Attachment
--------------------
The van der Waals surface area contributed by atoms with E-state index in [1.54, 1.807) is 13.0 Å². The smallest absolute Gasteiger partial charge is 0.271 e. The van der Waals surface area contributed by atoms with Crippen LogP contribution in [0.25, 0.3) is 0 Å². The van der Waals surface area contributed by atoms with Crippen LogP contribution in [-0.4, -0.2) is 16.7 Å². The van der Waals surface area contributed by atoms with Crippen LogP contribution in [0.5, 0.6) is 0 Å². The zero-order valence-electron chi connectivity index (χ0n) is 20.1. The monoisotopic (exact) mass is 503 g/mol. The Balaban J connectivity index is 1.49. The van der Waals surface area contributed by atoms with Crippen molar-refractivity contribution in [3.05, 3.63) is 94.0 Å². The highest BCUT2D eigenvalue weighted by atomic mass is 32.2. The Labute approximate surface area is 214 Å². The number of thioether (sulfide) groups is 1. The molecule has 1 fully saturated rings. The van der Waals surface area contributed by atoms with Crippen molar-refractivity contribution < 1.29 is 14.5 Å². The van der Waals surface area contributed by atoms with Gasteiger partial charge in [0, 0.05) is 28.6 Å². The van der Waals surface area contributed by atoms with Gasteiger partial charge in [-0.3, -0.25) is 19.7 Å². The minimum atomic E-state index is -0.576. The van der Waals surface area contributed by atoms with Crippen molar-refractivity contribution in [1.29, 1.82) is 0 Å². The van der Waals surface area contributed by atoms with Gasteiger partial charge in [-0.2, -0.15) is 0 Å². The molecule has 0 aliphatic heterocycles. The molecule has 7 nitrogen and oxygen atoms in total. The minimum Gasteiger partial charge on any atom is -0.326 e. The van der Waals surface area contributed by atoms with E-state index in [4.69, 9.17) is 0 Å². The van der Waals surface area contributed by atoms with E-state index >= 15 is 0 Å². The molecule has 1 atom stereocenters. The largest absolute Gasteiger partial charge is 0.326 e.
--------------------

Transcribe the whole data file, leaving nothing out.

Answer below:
The van der Waals surface area contributed by atoms with E-state index in [1.54, 1.807) is 13.0 Å². The smallest absolute Gasteiger partial charge is 0.271 e. The van der Waals surface area contributed by atoms with Crippen LogP contribution in [0.25, 0.3) is 0 Å². The van der Waals surface area contributed by atoms with Crippen LogP contribution in [-0.4, -0.2) is 16.7 Å². The van der Waals surface area contributed by atoms with Crippen LogP contribution in [0.5, 0.6) is 0 Å². The zero-order valence-electron chi connectivity index (χ0n) is 20.1. The monoisotopic (exact) mass is 503 g/mol. The Balaban J connectivity index is 1.49. The van der Waals surface area contributed by atoms with Crippen molar-refractivity contribution in [3.05, 3.63) is 94.0 Å². The highest BCUT2D eigenvalue weighted by atomic mass is 32.2. The Labute approximate surface area is 214 Å². The number of thioether (sulfide) groups is 1. The molecule has 1 fully saturated rings. The van der Waals surface area contributed by atoms with Crippen molar-refractivity contribution < 1.29 is 14.5 Å². The van der Waals surface area contributed by atoms with Gasteiger partial charge in [0, 0.05) is 28.6 Å². The van der Waals surface area contributed by atoms with Gasteiger partial charge in [-0.3, -0.25) is 19.7 Å². The minimum atomic E-state index is -0.576. The van der Waals surface area contributed by atoms with Crippen molar-refractivity contribution in [1.29, 1.82) is 0 Å². The van der Waals surface area contributed by atoms with Gasteiger partial charge in [-0.2, -0.15) is 0 Å². The molecule has 0 aliphatic heterocycles. The molecule has 7 nitrogen and oxygen atoms in total. The minimum Gasteiger partial charge on any atom is -0.326 e. The van der Waals surface area contributed by atoms with E-state index in [4.69, 9.17) is 0 Å². The van der Waals surface area contributed by atoms with E-state index >= 15 is 0 Å². The molecule has 1 atom stereocenters. The largest absolute Gasteiger partial charge is 0.326 e.